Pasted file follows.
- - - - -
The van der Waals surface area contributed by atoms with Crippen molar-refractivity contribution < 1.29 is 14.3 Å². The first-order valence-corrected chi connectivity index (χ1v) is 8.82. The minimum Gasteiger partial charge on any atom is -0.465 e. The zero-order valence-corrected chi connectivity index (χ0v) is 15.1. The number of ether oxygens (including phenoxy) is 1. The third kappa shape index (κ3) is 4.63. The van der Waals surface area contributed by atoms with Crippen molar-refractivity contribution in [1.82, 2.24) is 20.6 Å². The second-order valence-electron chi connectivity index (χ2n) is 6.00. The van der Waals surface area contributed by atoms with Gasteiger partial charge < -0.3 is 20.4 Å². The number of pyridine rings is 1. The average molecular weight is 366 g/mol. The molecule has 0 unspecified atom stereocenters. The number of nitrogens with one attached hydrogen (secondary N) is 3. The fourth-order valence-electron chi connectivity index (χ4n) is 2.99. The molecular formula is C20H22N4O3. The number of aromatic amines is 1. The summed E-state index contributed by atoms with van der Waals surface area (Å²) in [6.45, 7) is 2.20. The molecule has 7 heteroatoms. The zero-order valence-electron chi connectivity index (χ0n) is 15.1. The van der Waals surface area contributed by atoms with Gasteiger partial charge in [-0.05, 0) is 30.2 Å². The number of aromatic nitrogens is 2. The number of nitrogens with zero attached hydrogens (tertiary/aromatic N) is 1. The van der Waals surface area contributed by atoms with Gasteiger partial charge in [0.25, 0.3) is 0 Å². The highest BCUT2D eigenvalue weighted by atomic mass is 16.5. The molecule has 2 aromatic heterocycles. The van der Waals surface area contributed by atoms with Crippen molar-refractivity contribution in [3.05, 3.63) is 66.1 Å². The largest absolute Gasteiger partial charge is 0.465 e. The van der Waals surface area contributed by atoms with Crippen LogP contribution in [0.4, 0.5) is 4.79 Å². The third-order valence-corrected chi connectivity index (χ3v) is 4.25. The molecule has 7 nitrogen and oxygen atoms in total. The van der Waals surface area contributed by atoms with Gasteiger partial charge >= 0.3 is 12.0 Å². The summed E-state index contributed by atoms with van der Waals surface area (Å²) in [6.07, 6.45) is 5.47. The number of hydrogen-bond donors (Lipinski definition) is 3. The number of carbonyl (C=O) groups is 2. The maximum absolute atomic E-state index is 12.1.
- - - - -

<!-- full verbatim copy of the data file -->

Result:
The van der Waals surface area contributed by atoms with Crippen molar-refractivity contribution < 1.29 is 14.3 Å². The first-order valence-corrected chi connectivity index (χ1v) is 8.82. The minimum Gasteiger partial charge on any atom is -0.465 e. The zero-order valence-corrected chi connectivity index (χ0v) is 15.1. The number of ether oxygens (including phenoxy) is 1. The third kappa shape index (κ3) is 4.63. The van der Waals surface area contributed by atoms with Crippen molar-refractivity contribution in [1.82, 2.24) is 20.6 Å². The second-order valence-electron chi connectivity index (χ2n) is 6.00. The van der Waals surface area contributed by atoms with Gasteiger partial charge < -0.3 is 20.4 Å². The number of pyridine rings is 1. The average molecular weight is 366 g/mol. The molecule has 0 unspecified atom stereocenters. The number of nitrogens with one attached hydrogen (secondary N) is 3. The fourth-order valence-electron chi connectivity index (χ4n) is 2.99. The molecular formula is C20H22N4O3. The number of aromatic amines is 1. The summed E-state index contributed by atoms with van der Waals surface area (Å²) in [6.45, 7) is 2.20. The molecule has 7 heteroatoms. The zero-order valence-electron chi connectivity index (χ0n) is 15.1. The van der Waals surface area contributed by atoms with Gasteiger partial charge in [-0.05, 0) is 30.2 Å². The number of aromatic nitrogens is 2. The number of nitrogens with zero attached hydrogens (tertiary/aromatic N) is 1. The van der Waals surface area contributed by atoms with Gasteiger partial charge in [0.25, 0.3) is 0 Å². The highest BCUT2D eigenvalue weighted by atomic mass is 16.5. The molecule has 2 aromatic heterocycles. The van der Waals surface area contributed by atoms with Crippen molar-refractivity contribution in [3.05, 3.63) is 66.1 Å². The largest absolute Gasteiger partial charge is 0.465 e. The van der Waals surface area contributed by atoms with Crippen LogP contribution in [0.4, 0.5) is 4.79 Å². The third-order valence-corrected chi connectivity index (χ3v) is 4.25. The molecule has 7 nitrogen and oxygen atoms in total. The van der Waals surface area contributed by atoms with Gasteiger partial charge >= 0.3 is 12.0 Å². The summed E-state index contributed by atoms with van der Waals surface area (Å²) in [6.07, 6.45) is 5.47. The number of hydrogen-bond donors (Lipinski definition) is 3. The number of carbonyl (C=O) groups is 2. The maximum absolute atomic E-state index is 12.1.